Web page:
One of the ways that real estate professionals market their services is by positioning themselves as “local experts” — someone who knows the city/neighborhood/community extremely well.
I’ve always been torn about the value of this marketing technique. (In fact, I listed it as one of 5 marketing tactics that real estate professionals use that can hurt their business. See all five here: Free home valuations, claiming to give great service, doing kitcshy things like wearing a chicken costume, guaranteeing a home sale, and positioning yourself as a local expert). But among those five dangerous marketing tactics, the local expert one is the one I’ve been most on-the-fence about.
I think there can be value in positioning yourself as a local expert — just remember that you are serving the buying market and not the selling market. I think there COULD be value in this positioning but the real estate professionals positioning themselves as local experts often do very little to convince me that they are local experts. In the marketing I’ve seen from real estate agents claiming to be local experts, it all appears to be just a thin coat of marketing paint without any real substance behind it.
IF you are going to position yourself as a local expert than go all out and BE the local expert. Here are 9 ways to actually be the local expert:
- Shop at the stores in your area. Eat at the restaurants; get your hair cut at the salons; shop at the little mom and pop stores. Don’t just do it once to get a feel for the area… Become known by each store owner and their staff. Stop by and say hello without asking for anything back. Make it YOUR neighborhood… just Don Corleone and other mobsters do.
- Write the ebook about your local community. Check out this video to learn more…
- Write articles in your community newspaper.
- Write a series of definitive Squidoo lenses on your local area.
- Write magazine articles about your local area (depending on the magazine, they might be read by a wider audience but the fact that you’ve written them will help build credibility).
- Use Foursquare (connected to Facebook and Twitter) to actively promote your activity in the local area. Watch this video for more information about using Foursquare to become a local expert.
- Tweet regularly about news that is happening in the area. Become the “on-the-ground” journalist for that area.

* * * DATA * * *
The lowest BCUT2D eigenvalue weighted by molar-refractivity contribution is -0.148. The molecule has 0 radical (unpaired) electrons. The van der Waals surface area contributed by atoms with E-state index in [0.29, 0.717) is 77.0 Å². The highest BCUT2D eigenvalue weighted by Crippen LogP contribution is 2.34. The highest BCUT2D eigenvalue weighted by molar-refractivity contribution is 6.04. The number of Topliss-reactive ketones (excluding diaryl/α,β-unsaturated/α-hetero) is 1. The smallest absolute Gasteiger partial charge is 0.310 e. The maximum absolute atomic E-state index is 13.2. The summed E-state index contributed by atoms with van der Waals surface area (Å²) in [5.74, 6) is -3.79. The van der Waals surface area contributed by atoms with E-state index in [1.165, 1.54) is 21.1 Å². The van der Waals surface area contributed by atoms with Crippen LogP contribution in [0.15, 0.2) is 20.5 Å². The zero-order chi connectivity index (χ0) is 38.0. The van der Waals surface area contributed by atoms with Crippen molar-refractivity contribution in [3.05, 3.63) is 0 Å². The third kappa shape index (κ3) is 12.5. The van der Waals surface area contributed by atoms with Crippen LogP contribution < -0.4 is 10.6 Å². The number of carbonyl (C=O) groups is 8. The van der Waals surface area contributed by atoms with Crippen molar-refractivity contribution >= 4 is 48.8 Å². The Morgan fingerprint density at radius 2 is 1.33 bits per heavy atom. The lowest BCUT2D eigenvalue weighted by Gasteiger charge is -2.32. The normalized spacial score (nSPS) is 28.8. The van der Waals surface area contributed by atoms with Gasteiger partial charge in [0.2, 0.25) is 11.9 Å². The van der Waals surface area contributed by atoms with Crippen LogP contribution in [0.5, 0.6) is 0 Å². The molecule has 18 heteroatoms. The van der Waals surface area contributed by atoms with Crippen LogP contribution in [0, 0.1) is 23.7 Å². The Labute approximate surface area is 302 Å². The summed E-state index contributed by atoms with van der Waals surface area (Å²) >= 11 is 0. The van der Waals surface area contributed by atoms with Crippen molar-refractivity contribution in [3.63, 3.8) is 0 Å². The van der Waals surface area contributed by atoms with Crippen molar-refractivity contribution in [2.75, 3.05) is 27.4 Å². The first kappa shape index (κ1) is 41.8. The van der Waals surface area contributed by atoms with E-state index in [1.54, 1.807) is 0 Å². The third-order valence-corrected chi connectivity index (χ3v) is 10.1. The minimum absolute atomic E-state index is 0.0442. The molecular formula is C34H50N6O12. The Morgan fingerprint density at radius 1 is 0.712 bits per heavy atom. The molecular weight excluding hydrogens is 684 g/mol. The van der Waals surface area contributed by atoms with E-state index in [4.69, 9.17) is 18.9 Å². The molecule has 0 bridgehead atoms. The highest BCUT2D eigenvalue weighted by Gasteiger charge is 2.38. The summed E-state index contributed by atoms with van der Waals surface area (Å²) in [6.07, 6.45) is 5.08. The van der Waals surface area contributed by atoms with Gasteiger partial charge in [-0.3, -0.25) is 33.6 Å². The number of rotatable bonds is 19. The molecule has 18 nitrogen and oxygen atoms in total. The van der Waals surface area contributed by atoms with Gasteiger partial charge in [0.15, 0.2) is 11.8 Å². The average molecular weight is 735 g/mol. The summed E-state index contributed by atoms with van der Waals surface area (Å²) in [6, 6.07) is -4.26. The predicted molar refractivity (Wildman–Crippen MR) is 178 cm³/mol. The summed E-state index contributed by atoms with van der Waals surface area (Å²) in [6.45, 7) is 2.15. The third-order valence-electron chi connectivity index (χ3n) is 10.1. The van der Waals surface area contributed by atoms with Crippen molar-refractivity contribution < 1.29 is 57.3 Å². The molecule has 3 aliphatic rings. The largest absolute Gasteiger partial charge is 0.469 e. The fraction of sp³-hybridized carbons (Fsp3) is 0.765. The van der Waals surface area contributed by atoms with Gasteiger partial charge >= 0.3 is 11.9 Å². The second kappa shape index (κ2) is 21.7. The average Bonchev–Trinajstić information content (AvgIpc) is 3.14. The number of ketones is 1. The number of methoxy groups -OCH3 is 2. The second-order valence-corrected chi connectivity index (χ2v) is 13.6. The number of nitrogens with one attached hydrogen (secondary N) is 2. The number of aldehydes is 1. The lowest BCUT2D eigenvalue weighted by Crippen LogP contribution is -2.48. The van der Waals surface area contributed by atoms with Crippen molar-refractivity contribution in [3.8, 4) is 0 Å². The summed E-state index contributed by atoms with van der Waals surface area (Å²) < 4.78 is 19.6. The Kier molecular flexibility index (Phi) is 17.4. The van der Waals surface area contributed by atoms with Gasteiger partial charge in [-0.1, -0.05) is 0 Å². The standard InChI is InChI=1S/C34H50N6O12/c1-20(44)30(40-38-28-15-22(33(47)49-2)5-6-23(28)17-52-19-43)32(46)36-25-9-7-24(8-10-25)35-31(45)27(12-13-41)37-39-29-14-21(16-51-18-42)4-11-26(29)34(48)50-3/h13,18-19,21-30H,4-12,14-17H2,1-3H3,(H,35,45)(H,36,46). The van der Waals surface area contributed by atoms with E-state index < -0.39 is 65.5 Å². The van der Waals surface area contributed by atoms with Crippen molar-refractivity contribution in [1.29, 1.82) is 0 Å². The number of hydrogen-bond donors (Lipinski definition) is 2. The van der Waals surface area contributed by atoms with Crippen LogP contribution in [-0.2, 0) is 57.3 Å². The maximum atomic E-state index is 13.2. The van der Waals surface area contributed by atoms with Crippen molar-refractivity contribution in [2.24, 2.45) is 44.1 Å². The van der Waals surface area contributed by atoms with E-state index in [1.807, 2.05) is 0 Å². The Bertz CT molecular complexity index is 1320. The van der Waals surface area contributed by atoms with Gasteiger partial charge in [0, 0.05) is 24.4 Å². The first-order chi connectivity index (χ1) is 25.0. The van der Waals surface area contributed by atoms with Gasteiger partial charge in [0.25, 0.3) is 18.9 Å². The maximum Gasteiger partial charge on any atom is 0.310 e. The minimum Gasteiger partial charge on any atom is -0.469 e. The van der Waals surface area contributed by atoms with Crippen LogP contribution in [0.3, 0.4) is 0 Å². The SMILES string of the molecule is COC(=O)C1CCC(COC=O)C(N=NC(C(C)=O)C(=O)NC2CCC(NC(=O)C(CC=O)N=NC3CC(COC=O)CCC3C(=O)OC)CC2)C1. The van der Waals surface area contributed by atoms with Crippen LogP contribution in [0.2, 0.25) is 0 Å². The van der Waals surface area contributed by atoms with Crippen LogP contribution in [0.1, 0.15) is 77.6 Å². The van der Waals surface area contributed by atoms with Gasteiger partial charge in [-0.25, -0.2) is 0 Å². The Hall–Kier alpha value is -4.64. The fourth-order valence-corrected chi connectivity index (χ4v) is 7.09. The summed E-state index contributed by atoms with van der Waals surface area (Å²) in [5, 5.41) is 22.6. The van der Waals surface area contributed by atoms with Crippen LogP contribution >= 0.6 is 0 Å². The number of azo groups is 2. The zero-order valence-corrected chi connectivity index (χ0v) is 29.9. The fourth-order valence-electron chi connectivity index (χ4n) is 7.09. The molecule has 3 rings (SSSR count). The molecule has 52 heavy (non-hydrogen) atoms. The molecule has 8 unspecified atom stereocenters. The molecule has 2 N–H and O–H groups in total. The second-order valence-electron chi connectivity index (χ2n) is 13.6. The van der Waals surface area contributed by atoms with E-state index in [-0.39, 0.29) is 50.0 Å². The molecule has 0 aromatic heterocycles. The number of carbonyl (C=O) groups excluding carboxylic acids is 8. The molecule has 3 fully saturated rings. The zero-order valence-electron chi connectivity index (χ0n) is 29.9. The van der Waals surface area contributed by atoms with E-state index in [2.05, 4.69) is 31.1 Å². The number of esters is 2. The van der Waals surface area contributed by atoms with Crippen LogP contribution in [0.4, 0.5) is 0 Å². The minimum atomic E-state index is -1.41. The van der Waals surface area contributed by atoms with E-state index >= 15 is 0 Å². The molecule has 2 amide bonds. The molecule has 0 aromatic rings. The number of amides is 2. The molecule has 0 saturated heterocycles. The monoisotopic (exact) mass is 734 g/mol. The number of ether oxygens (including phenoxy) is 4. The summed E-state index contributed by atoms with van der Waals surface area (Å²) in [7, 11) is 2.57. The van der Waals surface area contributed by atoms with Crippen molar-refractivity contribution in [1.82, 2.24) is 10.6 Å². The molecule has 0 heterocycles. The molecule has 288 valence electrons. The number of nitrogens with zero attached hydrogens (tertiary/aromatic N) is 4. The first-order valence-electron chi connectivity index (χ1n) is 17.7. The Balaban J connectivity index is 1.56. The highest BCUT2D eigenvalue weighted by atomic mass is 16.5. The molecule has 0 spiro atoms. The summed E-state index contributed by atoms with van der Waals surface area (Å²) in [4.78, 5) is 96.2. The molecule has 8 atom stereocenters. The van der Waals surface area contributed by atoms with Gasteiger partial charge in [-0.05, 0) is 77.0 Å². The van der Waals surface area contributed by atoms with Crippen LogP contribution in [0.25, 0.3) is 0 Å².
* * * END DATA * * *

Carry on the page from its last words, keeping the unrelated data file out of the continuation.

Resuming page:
- Monitor social media for mentions of your neighborhood and comment on them.
- Find local blogs and become an active commenter and guest poster
- Use Storify to tell the story of your neighborhood. Draw in information, videos, and social content that describes your local market.
- Start a website about where you live. (I live in the East Kildonan area of Winnipeg so if I were a real estate professional, I would buy EastKildonan.com or something similar, and create content that told stories about that area.
- Start a podcast and interview locals (business owners and residents) about the area.
- Start a Facebook page for your local area.
- Record videos of local sites and post them on your website or blog. Watch this video for more information about using video to become a local expert.
- Become active politically, advocating or lobbying for the area. If your area needs a new park, spearhead that effort.
- Walk the streets of the area you live. Wave to people mowing their lawns. Pick up the garbage.
- Organize a couple of events (like a street-wide garage sale or barbecue) — you don’t have to do every single street but a couple of them will make a big splash.
- Memorize the map: Know the streets — the active ones, the quiet ones, the one-way streets, and the shortcuts! (That’s how you can spot someone who really knows an area… if they know the shortcuts.
- Promote local charities.
- Visit local churches.
- Find out what fundraisers and activities there are in your area and promote them.
- Check out event websites (like EventBrite.com but there are several) and watch for what’s going on. See if you can participate in some way.
- Memorize the locations of parks and the names of restaurants and coffee shops.
- Offer to speak at local schools, Toastmaster groups, etc.
- Study the statistics — demographics, crime rates, average income, etc… and find ways to put a positive spin on these numbers if they aren’t all rosy.
Two things will happen when you adopt even some of these activities…
First, you will become the local expert of the area and people in the area will come to think of you as “their” real estate professional. They may get you to list their house and help them move elsewhere.
Second, outsiders who are looking to move into the area can’t help but bump into your name several times online and offline while researching the area. They may get you to help them buy a house in the area.